The Development Of Christianity In America

1558 Words7 Pages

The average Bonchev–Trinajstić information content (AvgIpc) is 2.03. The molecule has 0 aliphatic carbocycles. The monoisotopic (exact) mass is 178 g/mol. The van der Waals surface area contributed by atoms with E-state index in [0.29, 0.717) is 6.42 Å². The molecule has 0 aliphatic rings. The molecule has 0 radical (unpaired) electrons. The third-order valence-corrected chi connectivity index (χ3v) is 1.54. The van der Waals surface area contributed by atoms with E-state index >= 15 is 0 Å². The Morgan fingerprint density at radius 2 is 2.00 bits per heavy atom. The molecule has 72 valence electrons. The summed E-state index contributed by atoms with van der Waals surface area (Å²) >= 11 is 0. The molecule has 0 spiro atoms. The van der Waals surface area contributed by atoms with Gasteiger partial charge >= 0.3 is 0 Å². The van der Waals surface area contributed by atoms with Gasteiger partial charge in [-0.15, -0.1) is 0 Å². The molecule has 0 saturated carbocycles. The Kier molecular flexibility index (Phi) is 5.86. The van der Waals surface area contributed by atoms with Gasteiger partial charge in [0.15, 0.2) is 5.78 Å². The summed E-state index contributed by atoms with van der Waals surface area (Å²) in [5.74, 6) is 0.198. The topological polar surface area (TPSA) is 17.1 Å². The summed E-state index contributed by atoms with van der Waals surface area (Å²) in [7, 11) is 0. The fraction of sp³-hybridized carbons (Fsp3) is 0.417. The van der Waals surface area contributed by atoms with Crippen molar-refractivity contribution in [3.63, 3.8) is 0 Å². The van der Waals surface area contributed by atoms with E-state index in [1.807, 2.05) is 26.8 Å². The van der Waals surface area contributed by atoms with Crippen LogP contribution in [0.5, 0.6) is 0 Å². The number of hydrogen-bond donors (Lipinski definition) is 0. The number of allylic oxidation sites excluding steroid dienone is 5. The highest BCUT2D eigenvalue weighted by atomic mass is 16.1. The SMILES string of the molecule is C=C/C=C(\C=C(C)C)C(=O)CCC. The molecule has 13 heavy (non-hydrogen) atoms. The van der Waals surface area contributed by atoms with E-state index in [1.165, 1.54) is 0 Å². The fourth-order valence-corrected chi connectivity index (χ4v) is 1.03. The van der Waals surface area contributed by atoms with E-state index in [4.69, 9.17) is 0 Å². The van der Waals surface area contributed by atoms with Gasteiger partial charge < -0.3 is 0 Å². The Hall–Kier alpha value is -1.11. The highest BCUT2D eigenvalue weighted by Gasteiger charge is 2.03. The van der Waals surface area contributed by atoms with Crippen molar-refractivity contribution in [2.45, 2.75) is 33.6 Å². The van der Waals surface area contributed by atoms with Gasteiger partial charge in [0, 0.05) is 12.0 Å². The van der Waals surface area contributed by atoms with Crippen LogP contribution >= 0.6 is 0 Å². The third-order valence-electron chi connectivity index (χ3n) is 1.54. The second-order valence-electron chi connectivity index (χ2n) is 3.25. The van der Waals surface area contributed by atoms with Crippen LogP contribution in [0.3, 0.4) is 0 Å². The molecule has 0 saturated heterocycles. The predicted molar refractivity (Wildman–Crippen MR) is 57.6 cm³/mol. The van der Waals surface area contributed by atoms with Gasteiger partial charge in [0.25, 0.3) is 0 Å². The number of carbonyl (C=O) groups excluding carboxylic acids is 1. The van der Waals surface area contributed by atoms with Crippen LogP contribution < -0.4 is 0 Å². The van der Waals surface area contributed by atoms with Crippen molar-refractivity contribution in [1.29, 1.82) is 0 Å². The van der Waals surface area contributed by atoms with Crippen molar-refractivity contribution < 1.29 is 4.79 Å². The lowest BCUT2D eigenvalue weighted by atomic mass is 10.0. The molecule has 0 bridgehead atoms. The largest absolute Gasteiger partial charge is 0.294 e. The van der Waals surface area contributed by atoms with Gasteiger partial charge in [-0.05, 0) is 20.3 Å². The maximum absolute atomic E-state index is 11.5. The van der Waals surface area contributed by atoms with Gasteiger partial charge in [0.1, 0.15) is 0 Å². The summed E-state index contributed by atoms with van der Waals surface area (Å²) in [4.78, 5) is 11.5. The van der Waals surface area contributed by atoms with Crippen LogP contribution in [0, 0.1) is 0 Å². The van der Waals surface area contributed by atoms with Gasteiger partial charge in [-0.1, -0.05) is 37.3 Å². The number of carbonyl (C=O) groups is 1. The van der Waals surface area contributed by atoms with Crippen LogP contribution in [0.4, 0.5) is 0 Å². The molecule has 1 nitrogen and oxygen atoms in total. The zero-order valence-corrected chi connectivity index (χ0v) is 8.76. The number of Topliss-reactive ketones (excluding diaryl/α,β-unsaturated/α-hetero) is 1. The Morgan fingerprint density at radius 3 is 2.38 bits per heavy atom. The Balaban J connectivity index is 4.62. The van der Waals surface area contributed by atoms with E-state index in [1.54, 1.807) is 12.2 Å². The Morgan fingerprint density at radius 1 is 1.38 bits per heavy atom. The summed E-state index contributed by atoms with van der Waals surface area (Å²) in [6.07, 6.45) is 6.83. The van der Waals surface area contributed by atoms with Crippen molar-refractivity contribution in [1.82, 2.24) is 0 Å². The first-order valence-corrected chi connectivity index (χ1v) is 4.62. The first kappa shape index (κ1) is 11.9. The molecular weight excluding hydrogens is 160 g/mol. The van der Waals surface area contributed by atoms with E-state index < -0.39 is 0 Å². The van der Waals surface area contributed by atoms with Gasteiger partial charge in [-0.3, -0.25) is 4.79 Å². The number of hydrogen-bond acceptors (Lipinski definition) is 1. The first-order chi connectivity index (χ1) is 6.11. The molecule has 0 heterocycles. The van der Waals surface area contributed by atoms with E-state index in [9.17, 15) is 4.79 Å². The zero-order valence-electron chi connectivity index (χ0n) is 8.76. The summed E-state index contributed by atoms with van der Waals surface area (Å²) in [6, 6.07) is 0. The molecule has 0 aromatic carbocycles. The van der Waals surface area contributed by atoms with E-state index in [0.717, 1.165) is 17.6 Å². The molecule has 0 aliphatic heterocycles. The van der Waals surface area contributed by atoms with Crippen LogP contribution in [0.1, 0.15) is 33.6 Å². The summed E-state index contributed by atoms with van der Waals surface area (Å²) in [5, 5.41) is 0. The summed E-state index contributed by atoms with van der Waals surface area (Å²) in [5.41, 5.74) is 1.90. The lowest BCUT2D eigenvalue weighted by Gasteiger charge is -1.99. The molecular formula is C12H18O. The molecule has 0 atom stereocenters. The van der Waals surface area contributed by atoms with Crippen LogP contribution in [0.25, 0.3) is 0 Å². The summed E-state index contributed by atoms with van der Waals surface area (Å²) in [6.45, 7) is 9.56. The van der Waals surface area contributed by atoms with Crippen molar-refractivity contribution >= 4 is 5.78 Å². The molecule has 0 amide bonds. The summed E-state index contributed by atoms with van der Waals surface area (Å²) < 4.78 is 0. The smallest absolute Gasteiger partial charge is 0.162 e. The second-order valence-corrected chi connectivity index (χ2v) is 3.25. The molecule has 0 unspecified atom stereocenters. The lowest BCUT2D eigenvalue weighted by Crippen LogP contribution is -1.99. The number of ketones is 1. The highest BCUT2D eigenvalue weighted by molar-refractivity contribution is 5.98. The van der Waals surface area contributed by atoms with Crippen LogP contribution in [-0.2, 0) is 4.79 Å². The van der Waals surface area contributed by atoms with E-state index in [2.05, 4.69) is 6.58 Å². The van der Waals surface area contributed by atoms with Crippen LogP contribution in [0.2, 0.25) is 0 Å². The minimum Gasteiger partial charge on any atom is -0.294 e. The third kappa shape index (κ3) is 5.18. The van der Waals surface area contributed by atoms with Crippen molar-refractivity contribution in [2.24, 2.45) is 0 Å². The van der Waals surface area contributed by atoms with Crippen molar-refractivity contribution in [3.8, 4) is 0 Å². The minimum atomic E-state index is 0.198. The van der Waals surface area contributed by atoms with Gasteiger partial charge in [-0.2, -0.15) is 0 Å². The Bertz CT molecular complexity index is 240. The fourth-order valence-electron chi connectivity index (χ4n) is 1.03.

As Christianity spread through the Western world, it rarely followed a linear path: different pockets of faith and doctrine were developed by a variety of peoples in an even greater variety of locales. Nowhere is this more evident than in Roman Britain and the era of Anglo-Saxon migrations. In five centuries, English religious culture transformed from one of pagan worship to that of leadership in the Christian world. Controversies included more than merely pagan-Christian dynamics; the Christians were greatly divided, and Christian efforts went through many ebbs before becoming firmly established. One must evaluate the development of both Rome and England to gain an adequate understanding of early English Christianity. Fifty-five years before the birth of Jesus Christ, Julius Caesar encountered the Druidic religious culture in his invasion of Britain. Although only recently established in Caesar's day, the Druids exerted tremendous influence over British society; they were the priests of the primitive government, and possessed considerable authority as such. In addition to their spiritual duties, Druid priests were responsible for educating the youth, remained immune from military duty and taxes, and presided over civil and criminal legal matters (to the point of deciding controversies among states). They were the expression of both a local government and a community spirituality that were bound to a larger whole. They ruled with an iron fist - decisions by Druid priests were final and irrefutable. Their penalties were swift and severe, with many individual Celts and Britons banished from contact with civilization. Many aspects of Druidic culture surfaced in the formation of Celtic Christianity. Druidism was a polytheistic c... ... middle of paper ... ... Germanic chieftain. The eastern empire continued in the new capitol city of Constantinople (ancient Byzantium), but was gradually transformed from Roman to Byzantine in nature. Church structure underwent further expansion as Christianity grew in the fourth and fifth centuries; bishops became crucial to Church administration. The position of bishop evolved from the president or chief priest of each Christian community, as these high-level priests assumed administrative functions within the growing communities. At first, bishops' duties included administering the sacraments of baptism and communion, but as the bishops' administrative areas increased, these duties fell on priests. The primary concern for priests was the parish. Each major city of the empire came to have its own bishop and became known as a bishopric, approximately equal in size to a Roman city-state.
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